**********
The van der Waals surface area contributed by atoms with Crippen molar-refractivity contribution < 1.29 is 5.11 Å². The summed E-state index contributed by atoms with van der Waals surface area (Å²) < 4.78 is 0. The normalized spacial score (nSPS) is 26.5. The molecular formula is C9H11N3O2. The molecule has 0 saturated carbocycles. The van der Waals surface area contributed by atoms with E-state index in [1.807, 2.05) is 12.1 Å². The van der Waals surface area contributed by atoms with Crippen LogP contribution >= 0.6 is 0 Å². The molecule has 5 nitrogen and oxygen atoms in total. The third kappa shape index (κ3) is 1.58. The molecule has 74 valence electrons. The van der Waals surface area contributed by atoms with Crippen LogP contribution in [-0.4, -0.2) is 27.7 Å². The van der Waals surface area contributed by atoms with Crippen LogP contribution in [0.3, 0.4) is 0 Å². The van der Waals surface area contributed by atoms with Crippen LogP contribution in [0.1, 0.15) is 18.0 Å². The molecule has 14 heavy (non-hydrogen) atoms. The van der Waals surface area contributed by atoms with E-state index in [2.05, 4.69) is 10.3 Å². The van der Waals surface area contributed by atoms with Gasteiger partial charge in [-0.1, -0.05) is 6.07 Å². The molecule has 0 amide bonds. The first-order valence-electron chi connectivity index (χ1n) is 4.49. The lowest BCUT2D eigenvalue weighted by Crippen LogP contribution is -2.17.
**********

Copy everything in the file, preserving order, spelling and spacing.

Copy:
The van der Waals surface area contributed by atoms with Crippen molar-refractivity contribution < 1.29 is 5.11 Å². The summed E-state index contributed by atoms with van der Waals surface area (Å²) < 4.78 is 0. The normalized spacial score (nSPS) is 26.5. The molecular formula is C9H11N3O2. The molecule has 0 saturated carbocycles. The van der Waals surface area contributed by atoms with E-state index in [1.807, 2.05) is 12.1 Å². The van der Waals surface area contributed by atoms with Crippen LogP contribution >= 0.6 is 0 Å². The molecule has 5 nitrogen and oxygen atoms in total. The third kappa shape index (κ3) is 1.58. The molecule has 74 valence electrons. The van der Waals surface area contributed by atoms with Crippen LogP contribution in [-0.4, -0.2) is 27.7 Å². The van der Waals surface area contributed by atoms with Crippen LogP contribution in [0.3, 0.4) is 0 Å². The van der Waals surface area contributed by atoms with Crippen LogP contribution in [0.1, 0.15) is 18.0 Å². The molecule has 14 heavy (non-hydrogen) atoms. The van der Waals surface area contributed by atoms with E-state index in [2.05, 4.69) is 10.3 Å². The van der Waals surface area contributed by atoms with Gasteiger partial charge in [-0.1, -0.05) is 6.07 Å². The molecule has 0 amide bonds. The first-order valence-electron chi connectivity index (χ1n) is 4.49. The lowest BCUT2D eigenvalue weighted by Crippen LogP contribution is -2.17.